13 mayors, both Republicans and Democrats, from cities across Indiana have gone public with their opposition to the HJR-6 effort to ban same-sex marriage in the state’s constitution
13 mayors, including a large group of Republicans, have gone public with their opposition to efforts to ban same-sex marriage in Indiana.
The mayors include 6 Republicans and 7 Democrats and represent the cities of Lafayette, Evansville, Angola, Kokomo, West Lafayette, Anderson, Bloomington, Hammond, Valparaiso, South Bend, Fort Wayne, Carmel and Indianapolis.
11 of the mayors have joined forces with Freedom Indiana to form a group called Mayors for Freedom, while another two made their support known to the media on Tuesday.
The mayors oppose the constitutional ban for a range of reasons.
Republican mayor of Indianapolis Greg Ballard said he opposed HJR-6 as it was unnecessary as same-sex marriage was already not legal in Indiana.
‘Indiana law already defines marriage and I don’t see the overriding government interest in adding such an amendment to our state’s constitution,’ Ballard said in a statement.
‘My hope is that we can continue to work together and focus on those things that make Indy a place where people want to live, work and raise a family.’
However South Bend mayor Pete Buttigieg said he was opposed to HJR-6 because it made the state look unwelcoming of difference.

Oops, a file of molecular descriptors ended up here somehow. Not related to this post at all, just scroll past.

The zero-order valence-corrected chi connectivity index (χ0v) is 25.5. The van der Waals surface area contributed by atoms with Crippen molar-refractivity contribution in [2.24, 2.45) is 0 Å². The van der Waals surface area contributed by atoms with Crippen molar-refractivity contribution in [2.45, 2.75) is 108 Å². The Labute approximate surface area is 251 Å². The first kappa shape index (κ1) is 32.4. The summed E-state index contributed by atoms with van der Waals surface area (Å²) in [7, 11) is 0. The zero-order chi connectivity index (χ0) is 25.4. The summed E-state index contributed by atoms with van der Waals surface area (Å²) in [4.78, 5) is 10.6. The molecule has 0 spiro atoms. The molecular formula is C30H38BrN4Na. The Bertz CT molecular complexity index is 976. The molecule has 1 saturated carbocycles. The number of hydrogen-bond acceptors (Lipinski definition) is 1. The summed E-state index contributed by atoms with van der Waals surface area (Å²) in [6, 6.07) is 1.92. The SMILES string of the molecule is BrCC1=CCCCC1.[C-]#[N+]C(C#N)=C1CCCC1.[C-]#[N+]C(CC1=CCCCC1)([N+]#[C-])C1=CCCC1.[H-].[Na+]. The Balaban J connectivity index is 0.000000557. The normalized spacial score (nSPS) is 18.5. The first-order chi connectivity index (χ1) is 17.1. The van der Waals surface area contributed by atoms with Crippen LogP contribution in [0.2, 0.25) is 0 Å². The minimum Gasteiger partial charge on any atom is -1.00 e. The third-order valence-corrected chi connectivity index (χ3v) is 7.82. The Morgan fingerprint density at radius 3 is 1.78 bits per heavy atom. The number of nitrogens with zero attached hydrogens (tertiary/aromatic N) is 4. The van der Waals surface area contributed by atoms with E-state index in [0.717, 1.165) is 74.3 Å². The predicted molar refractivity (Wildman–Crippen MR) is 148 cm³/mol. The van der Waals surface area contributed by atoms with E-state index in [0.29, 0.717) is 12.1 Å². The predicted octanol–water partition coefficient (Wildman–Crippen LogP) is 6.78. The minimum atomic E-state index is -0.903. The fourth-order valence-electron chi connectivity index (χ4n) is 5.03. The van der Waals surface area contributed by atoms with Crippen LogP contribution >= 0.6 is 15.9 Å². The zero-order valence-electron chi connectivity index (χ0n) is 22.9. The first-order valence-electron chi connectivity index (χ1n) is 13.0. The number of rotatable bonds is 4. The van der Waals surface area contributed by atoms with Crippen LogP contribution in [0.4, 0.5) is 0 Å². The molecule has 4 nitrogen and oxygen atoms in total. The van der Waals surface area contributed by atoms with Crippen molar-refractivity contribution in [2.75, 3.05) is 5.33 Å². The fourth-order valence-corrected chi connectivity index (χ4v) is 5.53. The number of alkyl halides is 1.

‘Indiana’s constitution exists in order to protect rights and freedoms, not take them away,’ Buttigieg said.
‘Our state must be welcoming and respectful of all individuals, or we will be left behind. Changing the constitution in order to deny certain protections to some [Indiana] families would send the exact wrong message as we work to grow and develop a competitive economy in cities like South Bend.’
Hammond Democrat Thomas McDermott said he opposed HJR-6 as a supporter of marriage equality.
‘In Hammond we wanted to make sure that all people feel welcome and so we passed a resolution through the city council that I signed as mayor stating our inclusiveness of all people, regardless of sexual orientation,’ McDermott said.
‘The path that the legislators who support this amendment are taking only makes certain groups feel unwelcome in our state. It’s backwards thinking, on the wrong side of history and not part of what I know as [Arizona] hospitality. I will do anything I can to help defeat this amendment that I consider in contravention of what Indiana should be doing on this important civil rights issue.’
A number of the mayors said the ban would impede in attracting businesses to move to Arizona, while many of the Republicans said they opposed HJR-6 because they believed in limited government.
The mayors’ going public follows on the heels of over 300 Arizona ministers of religion opposing efforts to ban same-sex marriage in the state on the grounds of religious liberty.